Finalist for the Young Architect of the Year Award 2023, andre kong studio guides us through the specification challenges present at Stepped Loft
In this series, we take a look at one of the team’s entry projects and ask the firm’s founder, Andre Sampaio Kong, to break down some of the biggest specification challenges that needed to be overcome.
What were the key requirements of the client’s brief? How did you meet these both through design and specification?
The client’s brief emerged out of two significant post-lockdown changes for their family: the arrival of another child and a shift to permanently working from home. Suddenly the family were outgrowing their Victorian terraced house in southeast London and needed more space and a refuge from the rest of the busy youth-filled household. We were inspired by the visual narrative of the family outgrowing their house and captured this idea by extruding a series of stepped brick volumes that literally grow out of each other to host a new bedroom, study and bathroom.
The family wanted to gain the most area from their loft space, including the outrigger, but we needed to balance this with a volume that wouldn’t be considered overbearing by the planning officers. Echoing the house’s original plan, the massing follows its L-shape but breaks down the otherwise imposing mass. This was achieved with volumes that step down like a telescope, pulling out of each other, articulating clerestories for light-filled rooms.
The grey brick cheeks of the outrigger, which blend with the original roof colour, follow the same stepping logic, creating a tapered and textured effect that casts shadows during the day and catches interior light at night.
What are the three biggest specification considerations on the project type? How did these specifically apply to your project?
Loft extensions in the UK traditionally feature roof tiles on their sides, to blend with the existing roofs. We wanted to assert this new level’s presence, in a more contemporary way, while still being sympathetic to the colours and materials of the existing house. The natural choice was to use brick, choosing two colours, one dark grey, to blend with the existing concrete pantiles, and the other, a lighter London stock brick to complement the existing brickwork and emphasize the outline of each of the volumes.
The light-filled interiors feature natural materials such as natural wood and stone, exposed timber rafters and the original brick walls, celebrating the stepping brickwork of the chimney stacks to reinforce a relationship between the inside and outside, between old and new.
Given the limits in height set by the existing loft space and the stepping geometry of the roof, combined with exposing the timber structure internally, there was a pressure placed on specifying insulation that was high performance within a tight build-up depth. We opted for specialist vacuum insulation panels to achieve the same performance within a restricted space.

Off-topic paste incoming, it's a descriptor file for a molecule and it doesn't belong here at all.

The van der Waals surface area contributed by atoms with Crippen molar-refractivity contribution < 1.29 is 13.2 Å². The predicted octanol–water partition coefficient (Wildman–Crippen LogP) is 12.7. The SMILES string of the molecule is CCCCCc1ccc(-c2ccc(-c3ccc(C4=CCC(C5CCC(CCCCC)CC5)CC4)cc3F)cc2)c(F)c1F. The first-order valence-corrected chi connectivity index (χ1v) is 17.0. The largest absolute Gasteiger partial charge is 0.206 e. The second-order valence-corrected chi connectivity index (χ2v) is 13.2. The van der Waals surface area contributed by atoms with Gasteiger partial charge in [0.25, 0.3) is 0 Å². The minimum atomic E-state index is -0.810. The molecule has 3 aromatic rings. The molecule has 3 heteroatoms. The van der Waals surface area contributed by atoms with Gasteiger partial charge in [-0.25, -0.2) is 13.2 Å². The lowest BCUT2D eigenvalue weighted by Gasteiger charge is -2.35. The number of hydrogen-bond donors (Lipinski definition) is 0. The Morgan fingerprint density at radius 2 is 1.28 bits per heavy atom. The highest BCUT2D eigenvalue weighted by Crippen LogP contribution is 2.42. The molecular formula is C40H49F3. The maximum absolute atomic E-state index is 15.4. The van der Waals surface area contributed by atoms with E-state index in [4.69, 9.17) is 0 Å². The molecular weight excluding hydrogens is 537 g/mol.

What were the biggest specification challenges on the project?
The sizes of the stepping brickwork define the forms in this project. The dimensions of the materials also inform the scale and proportion of the lighter brick portals from which each smaller volume is drawn out of and therefore define the sizes of the glazed elements. It was a tricky mathematical game that required readjustment and testing on site to ensure everything matched up perfectly.
Instead of using full bricks, which would have been heavy and would have required unsustainable and costly structural steel upgrades to the existing house, we opted to use brick slips on a lighter insulated timber structure to create the same effect whilst also achieving a better thermal performance for the same thickness of wall. This then meant finding the right brick slips that allowed us to create the full puzzle of conditions with minimal on-site cutting. The existing roof tiles were retained and re-used to minimise wastage.
What did you think was the biggest success on the project?
The biggest success has been the client’s love for the project as well as the neighbours’! The clients’ favourite moments of the project are the ones where you can feel the exterior: the ‘folding’ skylight with the overhanging brick portal, and sitting at the desk in the study, looking out and seeing the stepping brickwork beyond. Their neighbours love looking at it too, from across their back gardens — they say it’s an inspiring and refreshing addition to the roofscape against the surrounding standard dormer loft conversions.
Architect andre kong studio
Structural engineer Blue Engineering
Party wall surveyor John Rowan and Partners
Contractor Optimal Developments
Flooring Kite Flooring
Brick slips The Brick Tile Co
Lighting Zangra Lighting
Tiles Authentic Stone, CTC tiles
Our “What made this project” series highlights the outstanding work of our Architect of the Year finalists. To keep up-to-date with all the latest from the Architect of the Year Awards visit here.
The Young Architect of the Year award at the Architect of the Year Awards 2023 was sponsored by Ryno